And whatever conclusions the narrator might reach with this language, Geiser would reach also, because he is aware of his condition to an extent. He realizes that his posture as Geiser the imperiled explorer is unwarranted when he does not send a letter to his daughter because “there are sentences in it that sound like Captain Scott in his tent”(20). Geiser finds solace in the thought that “At any rate, one knows afterward that one is not crazy: other people have also noticed that it keeps on raining” (16), but also shows recognition that his behavior may be less than rational, and perhaps senses what is to come. The narrator does not say anything Geiser would not say, or think anything he would not think. If Geiser wrote this story, he would say it exactly the way this narrator has.

While the dry, detached tone of the narrative might distance us from Geiser, sympathy—ours or anyone else’s—is not an emotion he would allow. If we feel distant from Geiser, it is because Geiser is distant from himself. It would not be out of character for him to be removed from his thoughts or even think about himself in the third person, as if about someone else. Thus sentences such as:

Geiser has time to spare. (3)

Geiser is a widower. (37)

Geiser is still wearing his hat. (57)

Geiser wants no visitors. (93)

Geiser is not a newt. (97)

could be read as free indirect discourse in the strict sense, a presentation of his actual, specific thoughts. Geiser is making observations about himself and voicing them with the same wry detachment we might first have attributed to the narrator. Or for that matter, they might be free direct discourse: he is actually saying these to himself—or out loud, for all we know—referring to himself as “Geiser.” A case could even be made that almost the entire narrative is free indirect discourse in the specific sense—only his actual thoughts are present. Or, more likely, that it uses only free indirect discourse in the general sense—his type of thought and language colors the narrative, without there being any indication of actual thought or speech. We have no way of telling. The ambiguity about discourse itself prevents the per­spective a separation of narrative and figural voices might offer.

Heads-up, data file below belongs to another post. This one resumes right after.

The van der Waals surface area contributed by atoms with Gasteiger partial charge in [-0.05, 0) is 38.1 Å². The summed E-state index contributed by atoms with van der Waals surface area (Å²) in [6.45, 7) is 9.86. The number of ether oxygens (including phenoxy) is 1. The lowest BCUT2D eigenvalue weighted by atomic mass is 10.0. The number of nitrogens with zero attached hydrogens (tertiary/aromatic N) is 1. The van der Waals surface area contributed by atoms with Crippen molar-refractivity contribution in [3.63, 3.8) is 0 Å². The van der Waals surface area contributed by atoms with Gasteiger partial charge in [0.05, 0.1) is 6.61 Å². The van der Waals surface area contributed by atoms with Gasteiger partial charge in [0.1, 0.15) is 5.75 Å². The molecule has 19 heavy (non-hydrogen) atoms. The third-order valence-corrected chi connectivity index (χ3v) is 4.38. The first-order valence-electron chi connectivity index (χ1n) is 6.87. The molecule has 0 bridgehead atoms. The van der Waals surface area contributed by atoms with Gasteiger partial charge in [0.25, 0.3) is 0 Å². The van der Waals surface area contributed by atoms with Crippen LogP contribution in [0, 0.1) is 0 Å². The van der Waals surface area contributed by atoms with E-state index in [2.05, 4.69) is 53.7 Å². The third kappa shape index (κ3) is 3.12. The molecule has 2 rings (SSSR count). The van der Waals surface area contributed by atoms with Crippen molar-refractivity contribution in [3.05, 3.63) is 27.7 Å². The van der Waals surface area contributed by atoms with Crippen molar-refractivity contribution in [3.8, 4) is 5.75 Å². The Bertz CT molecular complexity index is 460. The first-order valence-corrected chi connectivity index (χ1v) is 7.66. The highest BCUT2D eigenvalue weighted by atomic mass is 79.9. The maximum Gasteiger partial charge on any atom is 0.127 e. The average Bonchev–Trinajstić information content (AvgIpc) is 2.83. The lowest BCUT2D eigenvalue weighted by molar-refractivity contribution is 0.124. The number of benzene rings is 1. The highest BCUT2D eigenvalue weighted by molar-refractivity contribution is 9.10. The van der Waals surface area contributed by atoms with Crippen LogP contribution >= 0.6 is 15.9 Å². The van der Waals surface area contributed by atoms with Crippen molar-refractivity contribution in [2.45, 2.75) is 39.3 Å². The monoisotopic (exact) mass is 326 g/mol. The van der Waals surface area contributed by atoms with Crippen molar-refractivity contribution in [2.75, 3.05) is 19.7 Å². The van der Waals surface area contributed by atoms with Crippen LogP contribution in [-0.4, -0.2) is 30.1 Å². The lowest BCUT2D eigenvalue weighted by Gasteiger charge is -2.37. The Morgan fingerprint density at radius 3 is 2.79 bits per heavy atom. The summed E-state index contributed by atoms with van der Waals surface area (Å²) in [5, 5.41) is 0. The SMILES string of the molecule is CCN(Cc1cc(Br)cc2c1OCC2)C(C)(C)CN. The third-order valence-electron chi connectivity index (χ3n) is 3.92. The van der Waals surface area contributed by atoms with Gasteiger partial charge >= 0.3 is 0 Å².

Though we may not always know where he is, we do have, as in Mann, an overt narrator who speaks in a separate voice, and speaks with authority, but it is an authority without content, as he says nothing beyond what Geiser himself knows. The narrator, who, of course, is not Geiser, is still a doubling of Geiser’s conscious­ness and exists as a kind of ghost who hovers bodiless over the corporeal character. But once we cast appearances aside, we see that the narrator, though overt, really functions more like an effaced narrator, like Joyce’s, who, with the help of free indi­rect discourse is fused with his character and presents him without comment or even clear hints. And as with Stephen in Portrait, we see the development, or at least an attempt towards development of a Point of View, contained by and contin­gent to some degree upon the character Geiser. It would be a mistake, however, to think of the covert narration as controlled by some kind of hidden person—it is with reluctance I refer to him as “him” or “who”—who hides behind the scenes and manipulates images and words while the overt narrator walks the stage and speaks. Only gradually—if at all—do we realize how the narrative works, so care­fully and subtly has Frisch crafted the narrative voice. Like many effects in fiction, his depends on our not noticing it.